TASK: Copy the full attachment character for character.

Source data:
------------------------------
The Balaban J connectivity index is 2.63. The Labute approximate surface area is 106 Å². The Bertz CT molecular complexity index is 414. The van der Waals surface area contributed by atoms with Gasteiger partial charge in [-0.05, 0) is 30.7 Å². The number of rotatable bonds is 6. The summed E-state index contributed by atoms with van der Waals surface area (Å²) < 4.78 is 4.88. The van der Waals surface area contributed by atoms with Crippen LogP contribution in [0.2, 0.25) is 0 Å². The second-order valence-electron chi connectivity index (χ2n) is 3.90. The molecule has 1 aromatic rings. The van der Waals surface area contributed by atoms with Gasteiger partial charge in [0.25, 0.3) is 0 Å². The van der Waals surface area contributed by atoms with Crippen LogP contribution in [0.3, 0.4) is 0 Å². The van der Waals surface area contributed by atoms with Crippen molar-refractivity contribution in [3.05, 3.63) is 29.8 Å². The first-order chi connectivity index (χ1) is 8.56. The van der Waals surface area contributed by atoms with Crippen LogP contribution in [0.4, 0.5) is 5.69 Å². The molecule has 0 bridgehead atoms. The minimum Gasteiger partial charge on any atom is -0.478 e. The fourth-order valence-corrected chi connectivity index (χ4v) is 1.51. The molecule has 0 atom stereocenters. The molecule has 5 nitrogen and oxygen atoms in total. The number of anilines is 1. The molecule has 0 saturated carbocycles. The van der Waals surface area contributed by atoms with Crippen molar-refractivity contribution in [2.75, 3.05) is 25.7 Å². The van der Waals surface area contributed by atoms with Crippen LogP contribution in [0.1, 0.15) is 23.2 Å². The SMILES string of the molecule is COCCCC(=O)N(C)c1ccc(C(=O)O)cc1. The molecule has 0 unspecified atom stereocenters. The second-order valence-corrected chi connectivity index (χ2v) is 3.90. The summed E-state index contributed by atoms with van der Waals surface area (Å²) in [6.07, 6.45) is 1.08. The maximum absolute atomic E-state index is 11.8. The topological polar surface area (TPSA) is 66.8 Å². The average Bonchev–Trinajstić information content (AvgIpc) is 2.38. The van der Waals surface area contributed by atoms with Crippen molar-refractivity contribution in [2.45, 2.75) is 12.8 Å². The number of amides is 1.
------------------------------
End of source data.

The Balaban J connectivity index is 2.63. The Labute approximate surface area is 106 Å². The Bertz CT molecular complexity index is 414. The van der Waals surface area contributed by atoms with Gasteiger partial charge in [-0.05, 0) is 30.7 Å². The number of rotatable bonds is 6. The summed E-state index contributed by atoms with van der Waals surface area (Å²) < 4.78 is 4.88. The van der Waals surface area contributed by atoms with Crippen LogP contribution in [0.2, 0.25) is 0 Å². The second-order valence-electron chi connectivity index (χ2n) is 3.90. The molecule has 1 aromatic rings. The van der Waals surface area contributed by atoms with Gasteiger partial charge in [0.25, 0.3) is 0 Å². The van der Waals surface area contributed by atoms with Crippen LogP contribution in [0.3, 0.4) is 0 Å². The van der Waals surface area contributed by atoms with Crippen molar-refractivity contribution in [3.05, 3.63) is 29.8 Å². The first-order chi connectivity index (χ1) is 8.56. The van der Waals surface area contributed by atoms with Crippen LogP contribution in [0.4, 0.5) is 5.69 Å². The molecule has 0 bridgehead atoms. The minimum Gasteiger partial charge on any atom is -0.478 e. The fourth-order valence-corrected chi connectivity index (χ4v) is 1.51. The molecule has 0 atom stereocenters. The molecule has 5 nitrogen and oxygen atoms in total. The number of anilines is 1. The molecule has 0 saturated carbocycles. The van der Waals surface area contributed by atoms with Crippen molar-refractivity contribution in [2.75, 3.05) is 25.7 Å². The van der Waals surface area contributed by atoms with Crippen LogP contribution in [0.1, 0.15) is 23.2 Å². The SMILES string of the molecule is COCCCC(=O)N(C)c1ccc(C(=O)O)cc1. The molecule has 0 unspecified atom stereocenters. The second-order valence-corrected chi connectivity index (χ2v) is 3.90. The summed E-state index contributed by atoms with van der Waals surface area (Å²) in [6.07, 6.45) is 1.08. The maximum absolute atomic E-state index is 11.8. The topological polar surface area (TPSA) is 66.8 Å². The average Bonchev–Trinajstić information content (AvgIpc) is 2.38. The van der Waals surface area contributed by atoms with Crippen molar-refractivity contribution in [2.45, 2.75) is 12.8 Å². The number of amides is 1.